Electronic Design

Shunt Capacitance Can Suppress Magnetic Headset Oscillation

The nominal impedance of a magnetic headset isn't necessarily a good description of its actual impedance as a function of frequency. A headset's fairly complex equivalent circuit may even lead to parasitic oscillations in a driving amplifier. But designers can suppress these oscillations by adding a shunt capacitance across the headset.

A test setup was used to determine a circuit model for the particular headset under consideration (Fig. 1). This circuit-modeling technique was described previously (see "Mimicry Finds Defective Buried Components," John Dunn, electronic design, July 9, 1992, p. 76).

The resulting RLC headset model was analyzed for its impedance-versus-frequency property and found to have a parallel resonant peak in the megahertz range. Unfortunately, the amplifier used to drive this headset tends to exhibit a parasitic oscillation at a 1-MHz frequency. Shunting the headset with increasing values of capacitance tended to reduce that propensity to oscillate, suppressing it altogether at 1µF.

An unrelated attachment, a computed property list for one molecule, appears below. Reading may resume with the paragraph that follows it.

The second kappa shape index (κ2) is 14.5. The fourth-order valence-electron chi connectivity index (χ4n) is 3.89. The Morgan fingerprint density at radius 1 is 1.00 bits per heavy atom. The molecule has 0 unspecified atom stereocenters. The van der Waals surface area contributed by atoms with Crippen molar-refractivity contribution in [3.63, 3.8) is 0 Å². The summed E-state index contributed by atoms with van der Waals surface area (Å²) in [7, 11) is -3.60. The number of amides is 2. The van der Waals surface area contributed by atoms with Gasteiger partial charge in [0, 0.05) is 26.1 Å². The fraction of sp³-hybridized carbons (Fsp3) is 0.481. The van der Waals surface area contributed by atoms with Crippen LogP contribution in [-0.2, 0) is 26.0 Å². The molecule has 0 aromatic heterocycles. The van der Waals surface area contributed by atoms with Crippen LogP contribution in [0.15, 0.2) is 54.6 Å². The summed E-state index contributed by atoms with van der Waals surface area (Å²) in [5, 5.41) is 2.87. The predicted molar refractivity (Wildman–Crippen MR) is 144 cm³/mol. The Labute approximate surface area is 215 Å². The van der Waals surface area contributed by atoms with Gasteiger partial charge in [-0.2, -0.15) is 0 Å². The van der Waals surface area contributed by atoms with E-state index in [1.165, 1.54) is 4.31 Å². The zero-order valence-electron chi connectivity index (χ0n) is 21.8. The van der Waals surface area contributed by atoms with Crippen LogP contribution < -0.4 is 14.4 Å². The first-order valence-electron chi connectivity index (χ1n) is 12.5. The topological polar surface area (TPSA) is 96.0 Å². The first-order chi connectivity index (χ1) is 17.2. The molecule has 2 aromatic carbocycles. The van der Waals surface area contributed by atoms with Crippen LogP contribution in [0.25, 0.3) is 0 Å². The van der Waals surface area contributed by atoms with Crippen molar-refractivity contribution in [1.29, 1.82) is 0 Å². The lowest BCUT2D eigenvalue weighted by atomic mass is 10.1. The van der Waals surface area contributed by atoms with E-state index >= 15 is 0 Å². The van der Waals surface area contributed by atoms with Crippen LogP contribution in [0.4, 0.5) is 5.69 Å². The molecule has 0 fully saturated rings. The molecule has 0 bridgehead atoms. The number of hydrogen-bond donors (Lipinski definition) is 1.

This is because increasing the capacitance across the headset's equivalent circuit lowers the frequency of the resonant peak and decreases the magnitude of the peak impedance (Fig. 2). At a capacitance of 1µF, the resonant peak has been eliminated entirely and the amplifier no longer tends to oscillate.

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